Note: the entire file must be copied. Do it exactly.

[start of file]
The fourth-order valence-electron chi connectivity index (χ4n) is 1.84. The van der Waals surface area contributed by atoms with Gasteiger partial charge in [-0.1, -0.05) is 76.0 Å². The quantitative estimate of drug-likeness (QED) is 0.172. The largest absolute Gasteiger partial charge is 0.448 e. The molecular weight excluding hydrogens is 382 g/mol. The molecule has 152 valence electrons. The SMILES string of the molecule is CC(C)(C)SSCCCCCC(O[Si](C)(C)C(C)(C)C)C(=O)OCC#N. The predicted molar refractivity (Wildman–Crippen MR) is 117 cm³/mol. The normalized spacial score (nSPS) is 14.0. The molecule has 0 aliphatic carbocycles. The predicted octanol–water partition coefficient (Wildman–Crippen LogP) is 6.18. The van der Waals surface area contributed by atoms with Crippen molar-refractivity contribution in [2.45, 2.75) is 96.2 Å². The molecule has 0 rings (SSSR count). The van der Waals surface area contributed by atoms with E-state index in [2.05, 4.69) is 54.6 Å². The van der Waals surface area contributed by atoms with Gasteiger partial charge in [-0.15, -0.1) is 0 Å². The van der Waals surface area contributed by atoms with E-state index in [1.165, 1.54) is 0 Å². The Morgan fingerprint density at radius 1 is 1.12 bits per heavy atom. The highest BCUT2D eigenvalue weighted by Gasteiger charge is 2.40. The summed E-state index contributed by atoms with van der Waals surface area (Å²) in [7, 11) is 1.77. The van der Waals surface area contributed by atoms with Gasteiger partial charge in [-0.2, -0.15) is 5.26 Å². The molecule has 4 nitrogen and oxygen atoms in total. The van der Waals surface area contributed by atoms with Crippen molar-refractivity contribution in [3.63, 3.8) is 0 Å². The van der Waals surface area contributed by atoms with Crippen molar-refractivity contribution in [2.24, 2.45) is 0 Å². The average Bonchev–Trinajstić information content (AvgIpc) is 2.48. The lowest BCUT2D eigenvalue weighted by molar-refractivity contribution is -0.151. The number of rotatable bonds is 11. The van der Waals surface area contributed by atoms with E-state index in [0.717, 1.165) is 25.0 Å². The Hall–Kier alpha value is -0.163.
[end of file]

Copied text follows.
The fourth-order valence-electron chi connectivity index (χ4n) is 1.84. The van der Waals surface area contributed by atoms with Gasteiger partial charge in [-0.1, -0.05) is 76.0 Å². The quantitative estimate of drug-likeness (QED) is 0.172. The largest absolute Gasteiger partial charge is 0.448 e. The molecular weight excluding hydrogens is 382 g/mol. The molecule has 152 valence electrons. The SMILES string of the molecule is CC(C)(C)SSCCCCCC(O[Si](C)(C)C(C)(C)C)C(=O)OCC#N. The predicted molar refractivity (Wildman–Crippen MR) is 117 cm³/mol. The normalized spacial score (nSPS) is 14.0. The molecule has 0 aliphatic carbocycles. The predicted octanol–water partition coefficient (Wildman–Crippen LogP) is 6.18. The van der Waals surface area contributed by atoms with Crippen molar-refractivity contribution in [2.45, 2.75) is 96.2 Å². The molecule has 0 rings (SSSR count). The van der Waals surface area contributed by atoms with E-state index in [2.05, 4.69) is 54.6 Å². The van der Waals surface area contributed by atoms with Gasteiger partial charge in [-0.15, -0.1) is 0 Å². The van der Waals surface area contributed by atoms with E-state index in [1.165, 1.54) is 0 Å². The Morgan fingerprint density at radius 1 is 1.12 bits per heavy atom. The highest BCUT2D eigenvalue weighted by Gasteiger charge is 2.40. The summed E-state index contributed by atoms with van der Waals surface area (Å²) in [7, 11) is 1.77. The van der Waals surface area contributed by atoms with Gasteiger partial charge in [-0.2, -0.15) is 5.26 Å². The molecule has 4 nitrogen and oxygen atoms in total. The van der Waals surface area contributed by atoms with Crippen molar-refractivity contribution in [3.63, 3.8) is 0 Å². The van der Waals surface area contributed by atoms with Crippen molar-refractivity contribution in [2.24, 2.45) is 0 Å². The average Bonchev–Trinajstić information content (AvgIpc) is 2.48. The lowest BCUT2D eigenvalue weighted by molar-refractivity contribution is -0.151. The number of rotatable bonds is 11. The van der Waals surface area contributed by atoms with E-state index in [0.717, 1.165) is 25.0 Å². The Hall–Kier alpha value is -0.163.